CD Review

Emergence - “The Science of Suffering” & “Eschaton”

By Marcus Pan

The Science of SufferingEmergence's last two releases showcase a possible powerhouse in the electro-EBM-industrial genre. With The Science of Suffering in 2003 and the follow-up Eschaton, both on the Negative Gain Productions label, the band continues to expand on their progressive rock, electro and even trance-similar styles. With solid electronics and heavy riff work – but only when necessary unlike many outfits that will ramp up the mayhem just because they think it sounds good – Emergence add a lot to the shelf of any industrial fan's collection.

Opening The Science of Suffering with a light electronic melody that immediately reminded me of Tubular Bells, Scarred is a solid five and a half minute song that combines elements of trance, guitar-laced industrial and powerful vocals. Already you can tell that the make-up of the instrumentals here are well layered and well played without losing itself in too-heavy and overdone guitar overtones. All facets of the instruments are given solid scores here to uphold their own workings within the song.

Blue Muse opens with an interesting electronic/EBM and trancelike score. Alternating between dark and dismal and bright and mysterious, it's easily a highlight to The Science of Suffering. Vocals draw out over background heavy-handed rhythms keeping the two sections separate but not getting lost against one another like others might find being a problem. At over five minutes, you'd expect Blue Muse to get boring. But it's fast paced fat-back percussion just keeps it alive.

Good old fashioned background electro bubbles open The Tower as it flows into a heavier guitar-driven format that Ministry lovers will enjoy. As the future-pop style of Human Anthem steps in, you'll easily think a drum 'n bass outfit has joined the fray. This is where Emergence shines with it's progressive creation style – take simple ideas and continue to add more simple ideas to it as it builds. Eventually what you have is a highly complicated and swiftly moving track that has its roots in modern simplicity.

The Arabian influence of Shahada and the well layed drum 'n bass style of Ashes in Winter are excellent. Blackened Earth is somewhat standard fare, but a good dancefloor stomper nonetheless. Vocals of Blackened Earth somehow gets EBM-like, really throw away the monotone you'd expect with industro-stompyness...well done on second thought. The Vigil showcases more fat back percussive elements for Emergence – masters of percussion they prove themselves to be time and again.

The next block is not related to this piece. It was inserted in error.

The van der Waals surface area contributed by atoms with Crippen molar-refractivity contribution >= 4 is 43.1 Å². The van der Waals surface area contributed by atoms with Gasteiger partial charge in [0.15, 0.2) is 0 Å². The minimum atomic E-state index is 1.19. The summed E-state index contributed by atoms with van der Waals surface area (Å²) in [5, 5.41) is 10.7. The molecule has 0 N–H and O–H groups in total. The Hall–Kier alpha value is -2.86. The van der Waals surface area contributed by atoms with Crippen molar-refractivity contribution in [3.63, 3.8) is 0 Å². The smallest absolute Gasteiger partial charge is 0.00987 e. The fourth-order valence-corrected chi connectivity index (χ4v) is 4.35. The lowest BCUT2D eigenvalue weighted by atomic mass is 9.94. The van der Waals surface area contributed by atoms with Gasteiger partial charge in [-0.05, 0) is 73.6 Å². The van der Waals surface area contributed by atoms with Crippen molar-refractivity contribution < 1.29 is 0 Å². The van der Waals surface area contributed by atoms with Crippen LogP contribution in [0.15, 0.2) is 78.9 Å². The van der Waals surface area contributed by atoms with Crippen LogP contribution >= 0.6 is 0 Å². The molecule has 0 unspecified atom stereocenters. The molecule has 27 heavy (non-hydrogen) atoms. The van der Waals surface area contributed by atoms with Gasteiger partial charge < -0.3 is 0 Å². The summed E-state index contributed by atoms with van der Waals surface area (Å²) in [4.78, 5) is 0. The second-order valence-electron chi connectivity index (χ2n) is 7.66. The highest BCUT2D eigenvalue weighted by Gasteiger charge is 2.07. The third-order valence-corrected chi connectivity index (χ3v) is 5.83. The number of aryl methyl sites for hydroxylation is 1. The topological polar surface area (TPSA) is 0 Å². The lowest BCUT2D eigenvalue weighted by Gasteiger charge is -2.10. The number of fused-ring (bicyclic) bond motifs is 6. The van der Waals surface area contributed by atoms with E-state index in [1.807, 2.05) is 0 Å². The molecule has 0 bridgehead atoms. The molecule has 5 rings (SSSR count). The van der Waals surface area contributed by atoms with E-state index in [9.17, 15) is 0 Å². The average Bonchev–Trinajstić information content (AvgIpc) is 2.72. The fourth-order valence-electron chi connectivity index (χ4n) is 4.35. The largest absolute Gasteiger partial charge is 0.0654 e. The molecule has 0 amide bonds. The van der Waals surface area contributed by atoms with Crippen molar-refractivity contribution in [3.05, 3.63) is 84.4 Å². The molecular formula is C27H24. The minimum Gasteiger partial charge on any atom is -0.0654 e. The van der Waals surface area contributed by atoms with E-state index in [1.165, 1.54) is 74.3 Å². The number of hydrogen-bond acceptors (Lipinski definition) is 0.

A few remixes close the album on tracks 11 and 12. The Blue Muse (RIB Remix) from Razed in Black infuses the original with a rhythmic groove that adds much to the original trance style score. Creating a swirly piece that is very enjoyable, I'm going to replace the original Blue Muse track with this one for the Legends Net.Radio project.

EschatonThe Eschaton album kicked out a year later. The excellent rhythmic tracks continues within their work, but on Slow Burn the outfit lays more electronic overtones and a more melodically subdued style. Turnabout continues this trend, as Emergence seem to have future-popped their earlier sound. Vocal scores are held back a bit as well, touched with a bit of metallic laced winds to further modernize and subtle-ize Emergence's overall sound.

Orouboros has a crunchy bass-laden flavor. Chorus licks are growly and invite guitars back heavy into the mix, creating a highlight of Eschaton. Defenestration is also a good track, sure to get a rise out of old-skool industrial lovers like Laether Strip, Armageddon Dildos and other Zoth Ommog favorites.

The final outburst on Emergence goes like this: they're quite solid and quite good. Interesting music, complicated instrumental work and excellent production. Emergence may not yet be the next Front Line Assembly, but they sure as hell should feel at home sharing a stage with them. I'm hard pressed to recommend The Science of Suffering over Eschaton or vice versa – they're both quite good. I might say that heavier guitar laced industrial fans might like The Science of Suffering moreso than the laid-back EBM work on Eschaton, but that's about the most I could say. I do believe I will hold on to these two CDs at least for a while before passing it along to my DJ friends.

Contact Information:
Negative Gain Productions
Post: 109 N. 3rd St., Apt. B, Geneva, IL, 60134, USA
Phone: (610) 595-9940
E-Mail: cruciform1@aol.com
Web: www.negativegain.com